environment


Beware of This Zombie Bill: The Regulatory Accountability Act Returns from the Dead

, sr. Washington rep., Center for Science & Democracy

The House leadership has promised a new day for Congress. Less partisanship, more governing. But it’s hard to believe them when first out of the gate the House chooses to recycle one of its most divisive bills, and one which would greatly harm science-informed policymaking at federal agencies.

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Part-Time Activism for the Busy Expert: A Molecular Biologist’s Tale

, UCS Science Network

I remember the first really large protest I ever attended. I was 21 and it was on the eve of the invasion of Iraq.  The atmosphere was electric—all over the U.S. and around the world, people were out in the streets in massive numbers telling their leaders, “No War!” The eventual invasion and occupation of Iraq was a wake-up call to me about the decision-making abilities of our leaders. It moved me to action on other issues that I care about—especially the environment.  Read more >

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UCS Vision for Healthy Farms in the 21st Century: Agroecology has the Answers

, senior scientist, Food and Environment

Agriculture is at a crossroads. While highly productive in the U.S., it is also destructive of the environment, vulnerable to climate change, and highly resource intensive. In short, it is unsustainable. Read more >

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All The Science News That Fits? The New York Times Disbands Its Environment Desk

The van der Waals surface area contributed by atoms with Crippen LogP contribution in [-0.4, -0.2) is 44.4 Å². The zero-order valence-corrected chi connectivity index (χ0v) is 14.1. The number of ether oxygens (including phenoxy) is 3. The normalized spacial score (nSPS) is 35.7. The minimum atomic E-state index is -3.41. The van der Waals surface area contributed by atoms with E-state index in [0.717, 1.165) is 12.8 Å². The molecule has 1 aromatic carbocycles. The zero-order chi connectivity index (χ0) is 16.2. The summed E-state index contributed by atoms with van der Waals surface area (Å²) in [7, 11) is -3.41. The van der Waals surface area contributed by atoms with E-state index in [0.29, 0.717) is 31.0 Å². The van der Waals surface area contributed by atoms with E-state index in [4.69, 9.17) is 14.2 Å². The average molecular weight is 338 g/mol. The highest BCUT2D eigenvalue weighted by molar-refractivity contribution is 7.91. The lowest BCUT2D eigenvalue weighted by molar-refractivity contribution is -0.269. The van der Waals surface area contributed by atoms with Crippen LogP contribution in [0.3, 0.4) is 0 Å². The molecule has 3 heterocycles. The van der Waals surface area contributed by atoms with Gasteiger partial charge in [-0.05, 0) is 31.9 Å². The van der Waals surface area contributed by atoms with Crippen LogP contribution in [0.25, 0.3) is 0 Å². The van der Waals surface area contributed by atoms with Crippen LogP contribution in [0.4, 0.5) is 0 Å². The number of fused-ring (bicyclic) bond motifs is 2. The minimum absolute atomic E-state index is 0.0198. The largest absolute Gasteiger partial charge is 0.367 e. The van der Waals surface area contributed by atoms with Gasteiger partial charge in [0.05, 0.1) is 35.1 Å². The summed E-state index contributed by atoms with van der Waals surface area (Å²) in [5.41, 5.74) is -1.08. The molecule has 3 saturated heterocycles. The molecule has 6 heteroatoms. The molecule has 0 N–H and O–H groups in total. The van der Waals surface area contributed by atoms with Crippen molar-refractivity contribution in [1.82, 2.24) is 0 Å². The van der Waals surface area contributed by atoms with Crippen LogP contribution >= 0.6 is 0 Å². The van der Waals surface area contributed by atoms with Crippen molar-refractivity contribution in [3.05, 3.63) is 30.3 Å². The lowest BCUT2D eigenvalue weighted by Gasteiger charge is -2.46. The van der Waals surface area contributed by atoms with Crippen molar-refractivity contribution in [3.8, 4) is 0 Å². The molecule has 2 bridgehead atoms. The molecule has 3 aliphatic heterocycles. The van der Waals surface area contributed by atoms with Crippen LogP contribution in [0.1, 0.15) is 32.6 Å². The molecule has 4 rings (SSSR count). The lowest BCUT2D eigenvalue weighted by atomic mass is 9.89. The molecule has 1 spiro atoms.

, sr. Washington rep., Center for Science & Democracy

Our new Center for Science and Democracy promotes evidence-based decision-making by our elected officials, guided by an informed public. But democratic discourse depends on journalism, too; to govern themselves, citizens need access to independent information. Read more >

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Sandy’s Punch Proves Truth Will Out

, sr. Washington rep., Center for Science & Democracy

Sometimes it’s really difficult to accept that we’re still evolving. In the far distant past, our ancient ancestors could look about them and observe the planets and the stars and the tides. They would experience flood and drought and watch for signs of impending disasters. They might believe that the disasters were caused by angry gods, and their strategies for avoiding calamity may have been limited by their belief systems. Nevertheless, they were guided at least, in part, by what their eyes and senses told them, and relied on their powers of observation to predict what would happen. Read more >

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